BY BILL MANNING
PHOTO BY PETER SPURRIER
With many returning to the water following winter or Covid restrictions–whether a warm-weather training camp or the resumption of business as usual–the natural tendency, and danger, is to jump back into demanding training too quickly. A sudden increase in volume or intensity without adequate preparation invites injury and missed water time.
To avoid this, first identify and accept the athletes’ current fitness level, regardless of what it should be or you want it to be. If your athletes didn’t do enough previously, “whipping them into shape” will succeed only in damaging their health and enthusiasm. Second, coach to each individual as much as possible. If you direct your training only to the fittest few, you’ll lose your numbers. If you coach to the lowest common denominator, you’ll bore your better athletes, and they won’t improve. With mixed boats rowing by sixes, more prepared athletes are able to train more, and the less ready are able to row less. Rather than creating one weak slow boat, distribute the weaker athletes across the bow pairs of all the crews.
Our bodies are not equipped to sustain strenuous physical work unless being introduced to it gradually. We can sometimes do unprecedented things once, but after doing so, we often pay a heavy price in recovery time. Stay safe by starting relatively slowly and building the training load progressively.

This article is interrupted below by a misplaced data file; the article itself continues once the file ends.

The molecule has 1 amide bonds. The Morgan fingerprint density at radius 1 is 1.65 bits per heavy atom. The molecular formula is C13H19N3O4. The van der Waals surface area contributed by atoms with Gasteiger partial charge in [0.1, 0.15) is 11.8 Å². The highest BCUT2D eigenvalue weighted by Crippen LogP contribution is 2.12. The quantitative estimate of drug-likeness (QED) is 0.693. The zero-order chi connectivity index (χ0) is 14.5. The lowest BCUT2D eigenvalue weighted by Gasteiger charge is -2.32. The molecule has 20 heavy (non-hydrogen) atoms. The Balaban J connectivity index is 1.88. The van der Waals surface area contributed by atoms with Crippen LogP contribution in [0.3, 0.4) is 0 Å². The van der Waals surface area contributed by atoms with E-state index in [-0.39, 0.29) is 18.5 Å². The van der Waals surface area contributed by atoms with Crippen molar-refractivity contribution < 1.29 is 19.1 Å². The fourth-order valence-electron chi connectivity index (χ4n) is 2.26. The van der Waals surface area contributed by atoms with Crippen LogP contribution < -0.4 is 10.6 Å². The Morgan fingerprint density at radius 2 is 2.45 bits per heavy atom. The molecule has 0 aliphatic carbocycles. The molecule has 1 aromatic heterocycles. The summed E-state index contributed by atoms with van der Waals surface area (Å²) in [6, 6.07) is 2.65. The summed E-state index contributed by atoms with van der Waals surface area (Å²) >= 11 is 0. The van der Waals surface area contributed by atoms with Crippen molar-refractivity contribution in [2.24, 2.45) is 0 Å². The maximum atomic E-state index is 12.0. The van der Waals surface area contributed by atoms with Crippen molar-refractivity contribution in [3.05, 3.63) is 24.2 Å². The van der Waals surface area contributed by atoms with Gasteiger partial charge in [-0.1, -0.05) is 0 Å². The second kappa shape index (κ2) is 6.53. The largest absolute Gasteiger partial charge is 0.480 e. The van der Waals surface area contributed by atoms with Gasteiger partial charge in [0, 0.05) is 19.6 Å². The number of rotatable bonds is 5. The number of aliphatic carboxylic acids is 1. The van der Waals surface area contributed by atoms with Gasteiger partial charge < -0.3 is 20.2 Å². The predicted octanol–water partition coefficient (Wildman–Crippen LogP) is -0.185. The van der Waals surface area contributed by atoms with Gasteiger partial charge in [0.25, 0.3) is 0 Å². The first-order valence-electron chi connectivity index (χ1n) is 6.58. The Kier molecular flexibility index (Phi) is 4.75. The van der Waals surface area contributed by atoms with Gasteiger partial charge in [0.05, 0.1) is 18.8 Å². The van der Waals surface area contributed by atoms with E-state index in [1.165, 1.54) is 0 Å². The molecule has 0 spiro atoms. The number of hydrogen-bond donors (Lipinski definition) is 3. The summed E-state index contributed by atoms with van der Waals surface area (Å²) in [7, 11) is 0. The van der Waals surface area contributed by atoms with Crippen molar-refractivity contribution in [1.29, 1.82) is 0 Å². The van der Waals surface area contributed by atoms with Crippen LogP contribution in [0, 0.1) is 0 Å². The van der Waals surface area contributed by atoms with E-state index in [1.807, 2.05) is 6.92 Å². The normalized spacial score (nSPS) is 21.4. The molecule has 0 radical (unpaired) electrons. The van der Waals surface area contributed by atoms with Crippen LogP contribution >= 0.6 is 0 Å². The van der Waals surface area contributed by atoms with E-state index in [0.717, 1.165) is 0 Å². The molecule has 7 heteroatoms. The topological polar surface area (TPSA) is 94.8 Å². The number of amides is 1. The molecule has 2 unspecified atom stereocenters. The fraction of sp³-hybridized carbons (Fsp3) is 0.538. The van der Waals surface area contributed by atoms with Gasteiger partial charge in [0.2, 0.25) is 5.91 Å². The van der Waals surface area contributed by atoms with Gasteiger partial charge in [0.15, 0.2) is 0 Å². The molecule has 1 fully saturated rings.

Pay attention to volume, intensity, and recovery time. Longer recovery periods are needed early on. Even lower- intensity rowing places significant demands on the body when it’s a new endeavor. Temper the volume level of the workouts, gradually ramping them up. It’s typically better to increase either volume or intensity in a given session rather than both simultaneously. Do either more kilometers or faster kilometers each day, but not more faster kilometers.
The mental aspect is no different from the physical. Concentration is a learned habit that diminishes when not exercised and does not return to previous levels immediately. Minds will wander on longer rows. It’s also extremely hard to maintain a high level of output for extended periods. Ask too much too soon and the athletes may well plateau, while feeling stagnant will sap confidence. “Negative splitting” the training (performing the second half of a row or workout faster than the first) is a progressive approach that provides a sense of improvement that motivates and builds confidence. Peaking at the right time is the goal, not the total amount of work done.
Teams do not pick up where they left off previously. It’s often a different team with new leadership that doesn’t yet possess the knowledge or confidence to lead from day one. Be patient. Previous best practices and expectations should be re-introduced. Taking the time to explain yourself first saves time in the long run.
Coaches seek quick improvement but must resist the temptation and tendency to do too much too soon. When returning to training or getting back on the water, build into it gradually. One day of overworking your athletes isn’t worth multiple days needed to recuperate.
Remember the tortoise and the hare.